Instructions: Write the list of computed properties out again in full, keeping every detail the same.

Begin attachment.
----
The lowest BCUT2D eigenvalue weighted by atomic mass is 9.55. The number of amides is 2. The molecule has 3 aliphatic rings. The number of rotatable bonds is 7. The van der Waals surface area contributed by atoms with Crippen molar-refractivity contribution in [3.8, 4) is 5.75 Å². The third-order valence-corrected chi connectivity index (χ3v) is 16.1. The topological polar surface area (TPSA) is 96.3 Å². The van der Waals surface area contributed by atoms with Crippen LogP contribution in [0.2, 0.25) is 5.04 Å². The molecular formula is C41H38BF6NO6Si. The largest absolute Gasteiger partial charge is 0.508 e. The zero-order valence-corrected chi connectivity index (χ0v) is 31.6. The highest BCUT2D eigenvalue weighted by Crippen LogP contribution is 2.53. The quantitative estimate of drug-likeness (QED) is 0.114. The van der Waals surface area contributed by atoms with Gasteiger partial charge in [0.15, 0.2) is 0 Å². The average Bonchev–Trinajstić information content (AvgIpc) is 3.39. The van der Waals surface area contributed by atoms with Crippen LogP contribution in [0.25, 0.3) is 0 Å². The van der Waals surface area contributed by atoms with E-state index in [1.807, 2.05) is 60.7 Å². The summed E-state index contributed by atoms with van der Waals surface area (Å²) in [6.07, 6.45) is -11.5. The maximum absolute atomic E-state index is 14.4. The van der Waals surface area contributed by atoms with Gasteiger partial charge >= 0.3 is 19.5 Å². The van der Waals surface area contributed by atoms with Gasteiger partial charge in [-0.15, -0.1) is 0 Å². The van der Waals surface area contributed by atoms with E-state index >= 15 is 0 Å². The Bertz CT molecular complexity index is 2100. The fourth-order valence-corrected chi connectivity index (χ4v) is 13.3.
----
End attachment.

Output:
The lowest BCUT2D eigenvalue weighted by atomic mass is 9.55. The number of amides is 2. The molecule has 3 aliphatic rings. The number of rotatable bonds is 7. The van der Waals surface area contributed by atoms with Crippen molar-refractivity contribution in [3.8, 4) is 5.75 Å². The third-order valence-corrected chi connectivity index (χ3v) is 16.1. The topological polar surface area (TPSA) is 96.3 Å². The van der Waals surface area contributed by atoms with Crippen LogP contribution in [0.2, 0.25) is 5.04 Å². The molecular formula is C41H38BF6NO6Si. The largest absolute Gasteiger partial charge is 0.508 e. The zero-order valence-corrected chi connectivity index (χ0v) is 31.6. The highest BCUT2D eigenvalue weighted by Crippen LogP contribution is 2.53. The quantitative estimate of drug-likeness (QED) is 0.114. The van der Waals surface area contributed by atoms with Gasteiger partial charge in [0.15, 0.2) is 0 Å². The average Bonchev–Trinajstić information content (AvgIpc) is 3.39. The van der Waals surface area contributed by atoms with Crippen LogP contribution in [0.25, 0.3) is 0 Å². The van der Waals surface area contributed by atoms with E-state index in [1.807, 2.05) is 60.7 Å². The summed E-state index contributed by atoms with van der Waals surface area (Å²) in [6.07, 6.45) is -11.5. The maximum absolute atomic E-state index is 14.4. The van der Waals surface area contributed by atoms with Gasteiger partial charge >= 0.3 is 19.5 Å². The van der Waals surface area contributed by atoms with Gasteiger partial charge in [-0.15, -0.1) is 0 Å². The van der Waals surface area contributed by atoms with E-state index >= 15 is 0 Å². The Bertz CT molecular complexity index is 2100. The fourth-order valence-corrected chi connectivity index (χ4v) is 13.3.